Renato Kizito Sesana

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Renato "Kizito" Sesana (born 1943) is an Italian Comboni missionary, journalist and humanitarian worker. He is well known for his work to rescue the street children of Nairobi.

Early life[edit]

Renato Sesana was born in Lecco, Italy in 1943. In 1962, he graduated with a junior degree in mechanical engineering, and went to work at the famous Moto Guzzi factory in nearby Mandello del Lario.

Sesana entered the novitiate of the Comboni Missionaries in Gozzano, Italy, in 1964. He later studied theology for four years at Venegono Superiore and was ordained a Catholic priest in 1970. He assumed the name 'Kizito', after Saint Kizito (the youngest of the Uganda Martyrs, who was canonized by Pope Paul VI in 1964).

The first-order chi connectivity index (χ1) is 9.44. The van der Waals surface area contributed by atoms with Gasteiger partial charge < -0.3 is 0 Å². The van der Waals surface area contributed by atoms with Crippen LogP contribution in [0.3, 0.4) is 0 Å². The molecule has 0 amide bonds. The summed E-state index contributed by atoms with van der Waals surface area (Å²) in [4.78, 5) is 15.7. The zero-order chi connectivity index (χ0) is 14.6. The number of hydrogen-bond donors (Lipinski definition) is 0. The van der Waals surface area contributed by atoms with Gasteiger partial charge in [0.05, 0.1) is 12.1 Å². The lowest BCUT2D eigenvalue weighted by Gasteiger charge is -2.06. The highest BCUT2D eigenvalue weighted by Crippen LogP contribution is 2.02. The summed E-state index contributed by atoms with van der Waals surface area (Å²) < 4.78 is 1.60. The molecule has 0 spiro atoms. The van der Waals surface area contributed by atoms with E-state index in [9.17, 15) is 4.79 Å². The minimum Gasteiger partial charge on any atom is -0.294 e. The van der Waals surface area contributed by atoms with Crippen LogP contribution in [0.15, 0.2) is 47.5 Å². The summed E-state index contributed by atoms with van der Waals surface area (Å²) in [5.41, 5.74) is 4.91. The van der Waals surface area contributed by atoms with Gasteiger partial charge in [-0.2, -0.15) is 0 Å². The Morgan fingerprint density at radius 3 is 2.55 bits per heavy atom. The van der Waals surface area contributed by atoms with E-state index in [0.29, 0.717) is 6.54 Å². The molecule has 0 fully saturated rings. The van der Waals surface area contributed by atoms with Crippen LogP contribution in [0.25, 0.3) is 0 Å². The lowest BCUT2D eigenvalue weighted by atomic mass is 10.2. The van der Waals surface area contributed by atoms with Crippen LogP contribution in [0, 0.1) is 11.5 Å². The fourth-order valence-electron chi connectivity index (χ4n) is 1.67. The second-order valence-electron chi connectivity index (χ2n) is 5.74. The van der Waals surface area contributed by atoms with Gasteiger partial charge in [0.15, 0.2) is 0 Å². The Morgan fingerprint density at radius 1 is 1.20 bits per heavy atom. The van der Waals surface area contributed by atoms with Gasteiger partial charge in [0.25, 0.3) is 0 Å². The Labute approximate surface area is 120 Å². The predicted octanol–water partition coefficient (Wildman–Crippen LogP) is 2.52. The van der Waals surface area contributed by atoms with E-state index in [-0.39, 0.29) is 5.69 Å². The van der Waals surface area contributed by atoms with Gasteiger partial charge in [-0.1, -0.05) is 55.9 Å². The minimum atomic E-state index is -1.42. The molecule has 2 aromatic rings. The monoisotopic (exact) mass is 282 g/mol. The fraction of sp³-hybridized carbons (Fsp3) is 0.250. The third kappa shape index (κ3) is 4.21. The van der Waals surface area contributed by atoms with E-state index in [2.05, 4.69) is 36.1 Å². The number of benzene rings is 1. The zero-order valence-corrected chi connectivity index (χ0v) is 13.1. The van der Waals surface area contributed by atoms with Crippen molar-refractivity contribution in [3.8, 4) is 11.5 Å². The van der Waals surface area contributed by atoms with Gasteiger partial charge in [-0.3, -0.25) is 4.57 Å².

In the early 1970s, Sesana worked for Nigrizia, a prestigious Comboni magazine, of which he was the youngest editor ever, in more than a hundred years history of the magazine. He was appointed its editor between 1973 and 1975, during which period he began to travel around Africa, writing and taking pictures.

In 1975, Sesana studied English in the United States, living at the Holy Cross Parish in Los Angeles, California. He returned to Italy the following year and in 1977 graduated in political science from the University of Padua, Italy. His thesis focused on African Americans in the Catholic Church.

Missionary and Humanitarian Work in Africa[edit]